FAIRBANKS — When brothers John and Jim Binkley made their first trip to the Lower 48 to race snowmachines in the fall of 1971, they built a custom-made covered trailer to haul their snowmachines and motorcycles in.
“We took three-quarter inch electrical conduit and bent it around a fuel tank to get the right bend for the top of the trailer, then covered it with plywood and had Bob Rocheleau spray urethane foam on the inside and outside,” John Binkley said.
Inside, they had a work bench, tools, generator, heater and air compressor, which was used to lift machines so they could work on them. They towed the trailer behind an old camper they slept in.
“We had the whole thing rigged up with lights and music,” John Binkley said of the small trailer. “We had an eight-track player in the camper, and we wired speakers in the trailer.”
The sight of the Binkley brothers towing the trailer around the Lower 48 from race to race was a novelty back then.
“Nobody had a covered trailer,” John Binkley said. “The factory teams had big semis and threw tarps over them.”
The Binkleys’ trailer even earned a nickname from their racing rivals.
“They all called it the igloo cause it was round and white,” Jim Binkley said. “They’d say, ‘Hear come those Alaskans in their igloo.’”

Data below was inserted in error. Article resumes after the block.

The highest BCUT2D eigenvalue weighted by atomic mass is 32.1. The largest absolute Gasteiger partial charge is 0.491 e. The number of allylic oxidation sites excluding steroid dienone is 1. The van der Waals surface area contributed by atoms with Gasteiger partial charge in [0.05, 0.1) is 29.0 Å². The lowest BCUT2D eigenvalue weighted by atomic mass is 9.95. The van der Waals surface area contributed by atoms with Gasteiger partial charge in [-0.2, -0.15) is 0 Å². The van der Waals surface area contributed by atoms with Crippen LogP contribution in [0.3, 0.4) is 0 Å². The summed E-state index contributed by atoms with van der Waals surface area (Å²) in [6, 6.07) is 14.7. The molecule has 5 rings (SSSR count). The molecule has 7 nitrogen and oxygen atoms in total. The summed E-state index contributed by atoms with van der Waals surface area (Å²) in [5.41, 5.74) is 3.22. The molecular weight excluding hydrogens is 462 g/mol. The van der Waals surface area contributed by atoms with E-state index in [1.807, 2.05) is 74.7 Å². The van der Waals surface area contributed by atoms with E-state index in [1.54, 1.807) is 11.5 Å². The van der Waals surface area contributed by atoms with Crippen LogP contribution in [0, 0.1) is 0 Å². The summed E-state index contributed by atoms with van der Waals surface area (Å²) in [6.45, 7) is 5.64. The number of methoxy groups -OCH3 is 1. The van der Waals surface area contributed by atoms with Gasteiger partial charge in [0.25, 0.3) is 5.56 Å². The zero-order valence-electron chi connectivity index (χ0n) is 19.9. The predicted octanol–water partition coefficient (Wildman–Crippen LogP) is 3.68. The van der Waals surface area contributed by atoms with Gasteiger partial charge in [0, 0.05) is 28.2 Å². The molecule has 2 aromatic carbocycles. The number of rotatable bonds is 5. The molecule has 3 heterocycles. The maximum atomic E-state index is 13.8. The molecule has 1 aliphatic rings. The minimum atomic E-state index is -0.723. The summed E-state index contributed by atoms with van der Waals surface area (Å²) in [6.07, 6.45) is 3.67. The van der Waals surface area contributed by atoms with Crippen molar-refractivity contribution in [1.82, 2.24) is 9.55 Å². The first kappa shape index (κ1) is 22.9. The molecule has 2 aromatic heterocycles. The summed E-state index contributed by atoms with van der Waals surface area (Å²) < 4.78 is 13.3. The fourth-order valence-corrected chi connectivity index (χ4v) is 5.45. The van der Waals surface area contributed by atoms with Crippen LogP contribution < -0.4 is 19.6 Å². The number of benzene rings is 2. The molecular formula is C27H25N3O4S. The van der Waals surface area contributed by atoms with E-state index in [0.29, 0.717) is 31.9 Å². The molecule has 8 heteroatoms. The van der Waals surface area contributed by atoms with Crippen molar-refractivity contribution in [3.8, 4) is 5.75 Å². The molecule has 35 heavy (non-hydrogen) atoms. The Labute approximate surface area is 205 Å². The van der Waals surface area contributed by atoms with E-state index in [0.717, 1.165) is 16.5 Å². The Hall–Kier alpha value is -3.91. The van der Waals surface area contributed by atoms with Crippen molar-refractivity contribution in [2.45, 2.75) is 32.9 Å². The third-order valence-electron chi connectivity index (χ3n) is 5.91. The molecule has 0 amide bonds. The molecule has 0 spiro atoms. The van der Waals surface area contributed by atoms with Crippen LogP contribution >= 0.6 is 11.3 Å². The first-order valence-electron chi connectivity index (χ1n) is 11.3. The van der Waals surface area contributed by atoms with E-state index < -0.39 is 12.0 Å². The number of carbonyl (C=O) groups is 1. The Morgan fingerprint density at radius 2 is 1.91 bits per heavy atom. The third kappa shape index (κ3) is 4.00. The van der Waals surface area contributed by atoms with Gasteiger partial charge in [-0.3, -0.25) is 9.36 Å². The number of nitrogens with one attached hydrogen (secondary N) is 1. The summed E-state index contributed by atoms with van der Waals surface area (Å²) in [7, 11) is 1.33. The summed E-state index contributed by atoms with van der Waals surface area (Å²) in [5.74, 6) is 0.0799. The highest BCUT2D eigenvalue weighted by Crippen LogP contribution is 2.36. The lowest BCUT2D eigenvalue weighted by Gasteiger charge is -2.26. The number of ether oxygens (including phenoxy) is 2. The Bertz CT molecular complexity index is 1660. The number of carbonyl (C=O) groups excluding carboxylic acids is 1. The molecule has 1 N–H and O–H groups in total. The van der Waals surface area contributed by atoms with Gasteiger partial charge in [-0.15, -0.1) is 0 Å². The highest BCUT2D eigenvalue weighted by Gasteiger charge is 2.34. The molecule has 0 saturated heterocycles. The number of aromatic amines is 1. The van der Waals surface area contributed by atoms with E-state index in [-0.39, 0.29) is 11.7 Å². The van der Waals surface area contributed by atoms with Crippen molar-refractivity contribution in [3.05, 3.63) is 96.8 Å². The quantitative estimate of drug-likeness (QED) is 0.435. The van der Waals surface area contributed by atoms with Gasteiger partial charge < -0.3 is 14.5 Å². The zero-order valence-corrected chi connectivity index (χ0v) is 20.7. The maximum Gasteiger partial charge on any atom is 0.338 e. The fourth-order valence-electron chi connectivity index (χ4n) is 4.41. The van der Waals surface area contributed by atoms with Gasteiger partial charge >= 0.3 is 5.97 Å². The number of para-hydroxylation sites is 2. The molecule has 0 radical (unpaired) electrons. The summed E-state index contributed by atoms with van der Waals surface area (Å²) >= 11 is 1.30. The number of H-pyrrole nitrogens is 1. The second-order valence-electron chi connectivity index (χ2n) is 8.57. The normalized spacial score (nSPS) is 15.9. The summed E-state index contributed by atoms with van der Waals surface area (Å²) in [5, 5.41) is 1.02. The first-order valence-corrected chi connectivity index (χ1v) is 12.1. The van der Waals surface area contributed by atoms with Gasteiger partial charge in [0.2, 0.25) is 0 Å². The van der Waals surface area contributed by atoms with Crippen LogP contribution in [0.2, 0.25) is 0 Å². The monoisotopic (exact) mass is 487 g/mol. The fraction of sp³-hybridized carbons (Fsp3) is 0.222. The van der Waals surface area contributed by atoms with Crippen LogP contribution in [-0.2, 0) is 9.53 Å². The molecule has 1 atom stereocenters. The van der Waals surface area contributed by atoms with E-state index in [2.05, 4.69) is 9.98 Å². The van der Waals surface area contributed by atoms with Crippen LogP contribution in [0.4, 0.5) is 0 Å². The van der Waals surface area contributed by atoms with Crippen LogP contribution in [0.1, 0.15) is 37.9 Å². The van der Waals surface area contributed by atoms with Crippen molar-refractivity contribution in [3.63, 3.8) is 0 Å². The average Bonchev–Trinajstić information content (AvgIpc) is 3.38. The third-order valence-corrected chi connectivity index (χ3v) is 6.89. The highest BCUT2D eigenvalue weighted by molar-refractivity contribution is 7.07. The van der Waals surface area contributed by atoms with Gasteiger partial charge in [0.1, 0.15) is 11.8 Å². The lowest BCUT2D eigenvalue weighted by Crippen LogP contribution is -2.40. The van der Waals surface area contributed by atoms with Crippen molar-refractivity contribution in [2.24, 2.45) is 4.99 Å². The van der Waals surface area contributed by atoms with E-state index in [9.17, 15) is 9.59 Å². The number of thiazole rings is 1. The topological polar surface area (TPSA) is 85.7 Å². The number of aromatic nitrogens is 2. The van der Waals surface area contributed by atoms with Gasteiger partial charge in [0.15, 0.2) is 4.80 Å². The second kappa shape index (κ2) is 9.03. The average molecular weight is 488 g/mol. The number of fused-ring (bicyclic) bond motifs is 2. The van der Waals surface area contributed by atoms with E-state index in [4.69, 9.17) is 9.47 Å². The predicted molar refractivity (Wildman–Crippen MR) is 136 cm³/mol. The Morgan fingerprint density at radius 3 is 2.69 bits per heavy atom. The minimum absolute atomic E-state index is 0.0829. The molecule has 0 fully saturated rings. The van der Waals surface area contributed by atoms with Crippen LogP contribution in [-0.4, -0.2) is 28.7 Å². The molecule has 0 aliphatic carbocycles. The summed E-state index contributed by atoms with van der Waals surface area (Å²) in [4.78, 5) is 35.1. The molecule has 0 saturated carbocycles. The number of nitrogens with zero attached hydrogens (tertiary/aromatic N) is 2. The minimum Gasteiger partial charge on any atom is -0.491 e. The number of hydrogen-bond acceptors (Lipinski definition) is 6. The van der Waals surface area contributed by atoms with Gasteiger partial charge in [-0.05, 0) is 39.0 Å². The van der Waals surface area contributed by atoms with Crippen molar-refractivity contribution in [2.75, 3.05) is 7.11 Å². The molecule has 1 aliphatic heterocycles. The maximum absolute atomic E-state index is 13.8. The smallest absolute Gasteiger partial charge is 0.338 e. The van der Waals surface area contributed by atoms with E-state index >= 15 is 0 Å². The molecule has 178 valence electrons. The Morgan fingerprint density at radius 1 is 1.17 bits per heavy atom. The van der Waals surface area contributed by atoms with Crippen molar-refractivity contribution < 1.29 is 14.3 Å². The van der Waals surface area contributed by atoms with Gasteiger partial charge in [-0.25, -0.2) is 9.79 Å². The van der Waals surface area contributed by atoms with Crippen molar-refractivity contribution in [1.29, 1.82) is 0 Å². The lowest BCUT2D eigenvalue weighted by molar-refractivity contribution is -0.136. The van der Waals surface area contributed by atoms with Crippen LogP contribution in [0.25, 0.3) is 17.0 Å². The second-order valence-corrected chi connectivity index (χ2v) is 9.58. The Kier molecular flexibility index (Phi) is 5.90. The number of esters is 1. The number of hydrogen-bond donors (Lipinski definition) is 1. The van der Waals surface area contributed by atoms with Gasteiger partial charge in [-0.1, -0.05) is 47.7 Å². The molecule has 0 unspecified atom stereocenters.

Jim was 21 back then, and John was just 18. They were already accomplished racers in Alaska and wanted to see if they could compete with the top racers in the Lower 48.
Reliving the past
The Binkleys spent the winter of 1971-72 touring the Lower 48, traveling from snowmachine race to snowmachine race. John did all the racing, mainly because Jim shattered his left arm in a head-on motorcycle wreck with John prior to leaving on the road trip.
The brothers were practicing on a track they had carved out of the woods near their home and ended up going in opposite directions. They collided head on coming around a blind turn and Jim shattered his arm against the forks of John’s motorcycle. He still has a titanium rod in his arm as a result of that accident.